Sing a song of sixpence,
A pocketful of rye
Baked in a pie.
Nursery rhymes. Full of rhyme and rhythm and odd images. Not so full of sense.
Rock-a-bye baby in the treetop
When the wind blows the cradle will rock
When the bough breaks, the cradle will fall
And down will come baby, cradle and all.
The English nursery rhymes specifically are connected with the name of Mother Goose, whence they are also called 'Mother Goose rhymes'. Mother Goose is an old folklore figure or stereotype—an archetypal elderly country woman, who was originally interpreted as a teller, or mythical originator of fairy tales; but her focus shifted to nursery rhymes in the late 18th century. She also figures in a nursery rhyme herself, and is the subject of a traditional Pantomime. She is usually portrayed wearing a tall hat and shawl (the old Welsh peasant costume), except when she is an anthropomorpic goose.
Characters from nursery rhymes, like Old King Cole, Humpty Dumpty, or Mother Goose herself are Public Domain Characters that may feature in all kinds of works. The writer may try to explain their rhymes—often enough, with a Parody origin.
Hey-diddle-diddle, the cat and the fiddle
The cow jumped over the moon
The little dog laughed to see such a sight.
And the dish ran away with the spoon.
Modern hearsay lore often attributes macabre and horrifying "origin stories" to nursery rhymes; the most widespread possibly being that "Ring Around the Rosy" is a song about the plague. These assertions are Urban Legends. The origins of most nursery rhymes are simply not known, but it's quite obvious that most of them are nonsense rhymes that never made much sense.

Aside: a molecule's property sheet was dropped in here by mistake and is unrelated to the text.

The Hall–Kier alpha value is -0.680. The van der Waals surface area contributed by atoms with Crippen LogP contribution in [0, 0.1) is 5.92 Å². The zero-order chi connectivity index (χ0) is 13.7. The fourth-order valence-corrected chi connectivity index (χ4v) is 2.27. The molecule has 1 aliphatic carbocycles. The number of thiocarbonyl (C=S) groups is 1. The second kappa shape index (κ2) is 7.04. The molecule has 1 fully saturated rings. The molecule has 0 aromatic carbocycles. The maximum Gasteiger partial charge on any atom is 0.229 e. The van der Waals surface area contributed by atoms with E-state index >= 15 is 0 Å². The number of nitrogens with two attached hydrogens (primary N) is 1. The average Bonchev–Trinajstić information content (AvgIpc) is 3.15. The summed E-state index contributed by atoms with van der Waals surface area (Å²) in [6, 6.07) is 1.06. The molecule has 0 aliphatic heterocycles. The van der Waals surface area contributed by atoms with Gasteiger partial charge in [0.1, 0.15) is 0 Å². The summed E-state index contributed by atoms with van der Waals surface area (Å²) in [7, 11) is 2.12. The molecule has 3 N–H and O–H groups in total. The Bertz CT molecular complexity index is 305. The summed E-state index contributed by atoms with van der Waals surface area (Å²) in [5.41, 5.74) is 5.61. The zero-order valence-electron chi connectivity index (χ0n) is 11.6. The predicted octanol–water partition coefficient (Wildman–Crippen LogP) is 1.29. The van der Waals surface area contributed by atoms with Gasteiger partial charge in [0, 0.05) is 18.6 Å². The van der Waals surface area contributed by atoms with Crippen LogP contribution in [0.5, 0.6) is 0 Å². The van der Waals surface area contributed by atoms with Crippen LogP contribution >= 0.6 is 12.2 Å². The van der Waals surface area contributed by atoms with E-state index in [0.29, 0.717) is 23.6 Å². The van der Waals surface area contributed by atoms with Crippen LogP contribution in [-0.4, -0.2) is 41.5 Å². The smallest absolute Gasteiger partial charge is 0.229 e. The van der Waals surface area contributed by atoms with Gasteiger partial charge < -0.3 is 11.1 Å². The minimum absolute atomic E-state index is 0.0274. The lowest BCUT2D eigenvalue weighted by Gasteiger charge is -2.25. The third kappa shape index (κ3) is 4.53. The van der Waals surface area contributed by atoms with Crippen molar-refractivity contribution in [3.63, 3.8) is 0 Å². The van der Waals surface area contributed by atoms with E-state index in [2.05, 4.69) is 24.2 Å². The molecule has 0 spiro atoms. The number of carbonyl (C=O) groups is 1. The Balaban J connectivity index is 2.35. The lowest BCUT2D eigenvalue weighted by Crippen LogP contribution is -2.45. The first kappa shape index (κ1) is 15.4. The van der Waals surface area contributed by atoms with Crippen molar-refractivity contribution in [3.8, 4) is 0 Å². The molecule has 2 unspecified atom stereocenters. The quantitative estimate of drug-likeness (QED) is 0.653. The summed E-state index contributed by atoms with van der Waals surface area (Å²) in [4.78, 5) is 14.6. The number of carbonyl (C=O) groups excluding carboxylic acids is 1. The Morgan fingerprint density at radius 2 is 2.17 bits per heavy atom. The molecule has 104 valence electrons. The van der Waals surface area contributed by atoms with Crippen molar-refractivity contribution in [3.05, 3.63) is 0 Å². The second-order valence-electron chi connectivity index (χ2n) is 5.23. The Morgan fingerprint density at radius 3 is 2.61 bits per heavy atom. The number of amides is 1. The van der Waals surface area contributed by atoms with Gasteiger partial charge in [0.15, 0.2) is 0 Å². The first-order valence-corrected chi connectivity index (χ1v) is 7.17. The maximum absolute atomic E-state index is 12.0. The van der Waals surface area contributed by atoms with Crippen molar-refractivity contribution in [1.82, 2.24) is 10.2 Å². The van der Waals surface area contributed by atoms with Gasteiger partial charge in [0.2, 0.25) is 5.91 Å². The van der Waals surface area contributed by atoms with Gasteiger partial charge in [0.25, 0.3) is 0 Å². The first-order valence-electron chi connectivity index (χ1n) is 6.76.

- In "Maid Maleen", the tower inspired children to sing a nursery rhyme as they passed it.
- In Lewis Carroll's Through the Looking Glass, Alice meets up with Humpty Dumpty himself and Tweedledee and Tweedledum. Resulting in her being quite Genre Savvy: she knows that the king has promised to send all his horses and men to help Humpty Dumpty, and she awaits the crow with great anticipation, to break up the fight.
- JRR Tolkien wrote several "expanded" versions of nursery rhymes, filling in background to make them "reasonable". He attributed them to Bilbo and put one—from "Hey diddle diddle"—in Frodo's mouth in the The Lord of the Rings.
- His rendition of "Hey, diddle diddle" is, in fact, a drinking song. The musical does a rendition of it.
- Jack Spratt of Jasper Fforde's Nursery Crime books is himself a nursery rhyme figure and runs across several others. (Though his ambit includes Fairy Tales as well.)
- Mrs. Wren in John C. Wright's Chronicles of Chaos makes use of rhymes as enchantments. Taffy ap Cyrmu, in the same work, takes his name from one: "Taffy was a Welshman, Taffy was a thief."
- In Neil Gaiman's Stardust, nursery rhymes contain great secrets. One character jeers at the way ordinary people recite them to babies.
- Neil Gaiman's short story "The Case of the Four-and-Twenty Blackbirds" humorously places Mother Goose characters in a parody of crime noir, as "Little" Jack Horner, private eye, attempts to solve the murder of Humpty Dumpty.
- In Diana Wynne Jones's Deep Secret, one of the Deep Secrets of the title is hidden in a nursery rhyme, and the hero has to interpret it in order to save the Love Interest's life.
- Agatha Christie titled several novels after nursery rhymes. In A Pocket Full of Rye, and more famously And Then There Were None, victims are murdered in the manner of a nursery rhyme.
- In Devon Monk's Allie Beckstrom novel Magic to the Bone, Allie uses "Miss Mary Mack" as her mantra
- Thief: Deadly Shadows contains several nursery rhymes, all of them rather disturbing (and accurate foreshadowing).
- Dead Space has the very very very creepy singing of Twinkle Twinkle Little Star in it.
- Mixed-Up Mother Goose, a 1987 Sierra game in which the all the characters have lost their items, and you have to go through the game reuniting them.
- In Sinfest,
- In Erstwhile, Maid Maleen ends with peasant girls singing such a verse, inspired by her tale.
- who'll probably lay a golden egg at some point during the performance